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Dragonfly nymphs in their last instar crawl up the stems of pond plants where the adult emerges . I see many exoskeletons still clinging to the stems:
INSTAR: An instar ( i/ˈɪnstɑr/, from the Latin “form”, “likeness”) is a developmental stage of arthropods, such as insects, between each moult (ecdysis), until sexual maturity is reached. Arthropods must shed the exoskeleton in order to grow or assume a new form. ( Wikipedia)
The Blue-eyed Darner Rhionaeschna multicolor showed up in late July. Several buzz the pond continuously on a warm day.
An excellent resource for identification of dragonflies on British Columbia is http://www.pbase.com/terrythormin/bc_anisoptera
I can’t recall seeing so many Tiger swallowtails around the yard in other years as we are seeing this year.
Our non-invasive but introduced butterfly bush Bidulphia sp. is particularly attractive to them.
- Of particular interest is the backward flying mating dance– one individual 25 cm above and ahead of the other… Several times I have watched these displays go on for up to 10 minutes.
- The other interesting observation was the speed which they insert the proboscis into florets repetitively. You can see that by clicking on the following short video clip:
Species: P. rutulus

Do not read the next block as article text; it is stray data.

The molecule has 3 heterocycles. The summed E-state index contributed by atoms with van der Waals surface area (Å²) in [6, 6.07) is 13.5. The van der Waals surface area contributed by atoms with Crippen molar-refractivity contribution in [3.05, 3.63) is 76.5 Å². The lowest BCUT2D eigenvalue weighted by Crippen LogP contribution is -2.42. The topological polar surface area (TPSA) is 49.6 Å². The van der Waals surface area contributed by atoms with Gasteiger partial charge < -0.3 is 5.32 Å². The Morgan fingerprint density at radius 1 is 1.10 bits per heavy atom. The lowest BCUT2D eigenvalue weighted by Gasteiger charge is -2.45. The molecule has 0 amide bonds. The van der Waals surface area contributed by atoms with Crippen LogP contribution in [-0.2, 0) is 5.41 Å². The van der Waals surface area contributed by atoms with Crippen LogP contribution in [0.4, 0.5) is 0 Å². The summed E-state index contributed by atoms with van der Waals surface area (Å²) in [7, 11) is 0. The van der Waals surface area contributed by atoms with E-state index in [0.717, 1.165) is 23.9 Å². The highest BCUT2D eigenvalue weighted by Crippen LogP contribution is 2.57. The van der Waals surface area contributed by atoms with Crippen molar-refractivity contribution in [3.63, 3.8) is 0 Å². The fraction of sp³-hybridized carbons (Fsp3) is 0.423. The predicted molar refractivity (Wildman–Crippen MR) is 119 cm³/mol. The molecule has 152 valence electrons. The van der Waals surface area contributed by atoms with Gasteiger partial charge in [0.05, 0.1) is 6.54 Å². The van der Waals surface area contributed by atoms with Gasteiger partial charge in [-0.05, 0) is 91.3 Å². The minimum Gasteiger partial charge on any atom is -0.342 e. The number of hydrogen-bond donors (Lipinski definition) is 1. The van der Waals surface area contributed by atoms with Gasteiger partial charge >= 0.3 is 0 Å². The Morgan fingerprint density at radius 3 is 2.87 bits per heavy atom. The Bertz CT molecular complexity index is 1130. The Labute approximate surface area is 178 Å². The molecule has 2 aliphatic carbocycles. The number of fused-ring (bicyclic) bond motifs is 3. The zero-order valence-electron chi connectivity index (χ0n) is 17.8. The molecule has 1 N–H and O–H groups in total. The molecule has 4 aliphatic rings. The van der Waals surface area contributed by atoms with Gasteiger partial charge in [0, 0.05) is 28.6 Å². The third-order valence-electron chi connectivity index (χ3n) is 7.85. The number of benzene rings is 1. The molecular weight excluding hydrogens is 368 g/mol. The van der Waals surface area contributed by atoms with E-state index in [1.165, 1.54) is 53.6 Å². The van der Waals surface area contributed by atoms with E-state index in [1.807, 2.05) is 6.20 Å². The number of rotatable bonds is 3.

Papilio rutulus Lucas, 1852
A dead fir tree on the south side of the property had broken off and fallen during the winter. Removal of a piece of bark turned up a horde of termites doing a great job of returning the tree to the earth.
Species: Z. angusticollis
Zootermopsis angusticollis Hagen, 1858
This one showed up on our deck window this morning. Caution: These wasps are very aggressive when defending their paper-house nest.
Species: D. maculata
Dolichovespula maculata (Linnaeus, 1763)
This week I took pictures of the two species of frogs which I frequently see here in Metchosin : Both add to the chorus in the spring from our pond beside our house.
The audio in the clip below starts as I am walking in our house toward the front door in March. As I open the door, with the pond a few metres from the house, this is the sound we get every night for several months in the spring. Click on the small arrow below.